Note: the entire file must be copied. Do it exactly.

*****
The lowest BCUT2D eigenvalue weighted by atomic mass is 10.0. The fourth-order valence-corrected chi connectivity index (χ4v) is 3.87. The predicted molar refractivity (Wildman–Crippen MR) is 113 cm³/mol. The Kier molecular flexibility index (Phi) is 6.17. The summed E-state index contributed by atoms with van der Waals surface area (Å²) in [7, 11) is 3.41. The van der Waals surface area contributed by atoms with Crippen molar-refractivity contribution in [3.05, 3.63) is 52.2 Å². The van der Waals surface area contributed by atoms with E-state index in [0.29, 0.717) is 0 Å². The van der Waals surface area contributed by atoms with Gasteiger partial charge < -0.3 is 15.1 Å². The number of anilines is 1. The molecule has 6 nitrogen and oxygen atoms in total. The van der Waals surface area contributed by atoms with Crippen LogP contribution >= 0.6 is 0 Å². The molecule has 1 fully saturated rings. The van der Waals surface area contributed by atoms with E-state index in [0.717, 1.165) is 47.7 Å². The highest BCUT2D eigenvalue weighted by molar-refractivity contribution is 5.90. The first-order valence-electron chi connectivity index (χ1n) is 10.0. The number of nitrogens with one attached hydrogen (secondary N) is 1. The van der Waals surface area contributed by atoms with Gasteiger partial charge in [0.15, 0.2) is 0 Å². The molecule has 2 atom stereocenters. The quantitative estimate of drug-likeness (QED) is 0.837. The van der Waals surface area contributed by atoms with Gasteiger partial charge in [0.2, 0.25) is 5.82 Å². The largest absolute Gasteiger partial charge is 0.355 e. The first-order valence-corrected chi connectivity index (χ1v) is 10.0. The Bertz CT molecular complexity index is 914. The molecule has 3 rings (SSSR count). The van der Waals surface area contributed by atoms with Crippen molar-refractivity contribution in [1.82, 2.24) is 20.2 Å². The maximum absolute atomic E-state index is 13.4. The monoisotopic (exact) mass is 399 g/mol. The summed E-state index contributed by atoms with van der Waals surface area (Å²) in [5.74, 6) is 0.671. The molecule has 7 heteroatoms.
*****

The lowest BCUT2D eigenvalue weighted by atomic mass is 10.0. The fourth-order valence-corrected chi connectivity index (χ4v) is 3.87. The predicted molar refractivity (Wildman–Crippen MR) is 113 cm³/mol. The Kier molecular flexibility index (Phi) is 6.17. The summed E-state index contributed by atoms with van der Waals surface area (Å²) in [7, 11) is 3.41. The van der Waals surface area contributed by atoms with Crippen molar-refractivity contribution in [3.05, 3.63) is 52.2 Å². The van der Waals surface area contributed by atoms with E-state index in [0.29, 0.717) is 0 Å². The van der Waals surface area contributed by atoms with Gasteiger partial charge < -0.3 is 15.1 Å². The number of anilines is 1. The molecule has 6 nitrogen and oxygen atoms in total. The van der Waals surface area contributed by atoms with Crippen LogP contribution >= 0.6 is 0 Å². The molecule has 1 fully saturated rings. The van der Waals surface area contributed by atoms with E-state index in [0.717, 1.165) is 47.7 Å². The highest BCUT2D eigenvalue weighted by molar-refractivity contribution is 5.90. The first-order valence-electron chi connectivity index (χ1n) is 10.0. The number of nitrogens with one attached hydrogen (secondary N) is 1. The van der Waals surface area contributed by atoms with Gasteiger partial charge in [0.15, 0.2) is 0 Å². The molecule has 2 atom stereocenters. The quantitative estimate of drug-likeness (QED) is 0.837. The van der Waals surface area contributed by atoms with Gasteiger partial charge in [0.2, 0.25) is 5.82 Å². The largest absolute Gasteiger partial charge is 0.355 e. The first-order valence-corrected chi connectivity index (χ1v) is 10.0. The Bertz CT molecular complexity index is 914. The molecule has 3 rings (SSSR count). The van der Waals surface area contributed by atoms with Crippen molar-refractivity contribution in [1.82, 2.24) is 20.2 Å². The maximum absolute atomic E-state index is 13.4. The monoisotopic (exact) mass is 399 g/mol. The summed E-state index contributed by atoms with van der Waals surface area (Å²) in [5.74, 6) is 0.671. The molecule has 7 heteroatoms.